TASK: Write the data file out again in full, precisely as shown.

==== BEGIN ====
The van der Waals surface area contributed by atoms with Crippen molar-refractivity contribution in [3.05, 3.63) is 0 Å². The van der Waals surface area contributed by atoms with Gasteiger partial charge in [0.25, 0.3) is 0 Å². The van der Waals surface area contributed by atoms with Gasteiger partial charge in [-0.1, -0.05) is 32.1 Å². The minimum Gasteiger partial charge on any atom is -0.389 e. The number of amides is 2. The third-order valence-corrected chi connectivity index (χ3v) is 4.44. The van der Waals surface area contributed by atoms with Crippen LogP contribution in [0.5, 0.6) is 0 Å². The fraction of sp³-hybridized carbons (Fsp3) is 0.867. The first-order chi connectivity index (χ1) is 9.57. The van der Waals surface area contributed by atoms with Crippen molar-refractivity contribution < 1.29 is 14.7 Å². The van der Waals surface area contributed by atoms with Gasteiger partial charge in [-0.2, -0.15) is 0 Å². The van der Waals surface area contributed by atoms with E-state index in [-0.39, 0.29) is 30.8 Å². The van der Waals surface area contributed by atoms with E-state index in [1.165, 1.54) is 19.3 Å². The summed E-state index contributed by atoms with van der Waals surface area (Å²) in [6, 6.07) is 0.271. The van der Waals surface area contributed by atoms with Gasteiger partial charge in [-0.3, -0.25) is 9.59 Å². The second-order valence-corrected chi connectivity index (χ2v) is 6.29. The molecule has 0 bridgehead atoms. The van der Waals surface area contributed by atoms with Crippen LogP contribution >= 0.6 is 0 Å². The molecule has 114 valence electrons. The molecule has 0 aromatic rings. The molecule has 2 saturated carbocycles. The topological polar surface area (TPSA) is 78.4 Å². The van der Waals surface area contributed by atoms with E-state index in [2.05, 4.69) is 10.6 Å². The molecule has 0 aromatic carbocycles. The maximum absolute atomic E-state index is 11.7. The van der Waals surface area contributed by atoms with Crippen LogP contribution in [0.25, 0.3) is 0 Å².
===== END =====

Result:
The van der Waals surface area contributed by atoms with Crippen molar-refractivity contribution in [3.05, 3.63) is 0 Å². The van der Waals surface area contributed by atoms with Gasteiger partial charge in [0.25, 0.3) is 0 Å². The van der Waals surface area contributed by atoms with Gasteiger partial charge in [-0.1, -0.05) is 32.1 Å². The minimum Gasteiger partial charge on any atom is -0.389 e. The number of amides is 2. The third-order valence-corrected chi connectivity index (χ3v) is 4.44. The van der Waals surface area contributed by atoms with Crippen LogP contribution in [0.5, 0.6) is 0 Å². The fraction of sp³-hybridized carbons (Fsp3) is 0.867. The first-order chi connectivity index (χ1) is 9.57. The van der Waals surface area contributed by atoms with Crippen molar-refractivity contribution < 1.29 is 14.7 Å². The van der Waals surface area contributed by atoms with Gasteiger partial charge in [-0.2, -0.15) is 0 Å². The van der Waals surface area contributed by atoms with E-state index in [-0.39, 0.29) is 30.8 Å². The van der Waals surface area contributed by atoms with E-state index in [1.165, 1.54) is 19.3 Å². The summed E-state index contributed by atoms with van der Waals surface area (Å²) in [6, 6.07) is 0.271. The van der Waals surface area contributed by atoms with Gasteiger partial charge in [-0.3, -0.25) is 9.59 Å². The second-order valence-corrected chi connectivity index (χ2v) is 6.29. The molecule has 0 bridgehead atoms. The van der Waals surface area contributed by atoms with Crippen LogP contribution >= 0.6 is 0 Å². The molecule has 114 valence electrons. The molecule has 0 aromatic rings. The molecule has 2 saturated carbocycles. The topological polar surface area (TPSA) is 78.4 Å². The van der Waals surface area contributed by atoms with E-state index in [2.05, 4.69) is 10.6 Å². The molecule has 0 aromatic carbocycles. The maximum absolute atomic E-state index is 11.7. The van der Waals surface area contributed by atoms with Crippen LogP contribution in [0.25, 0.3) is 0 Å².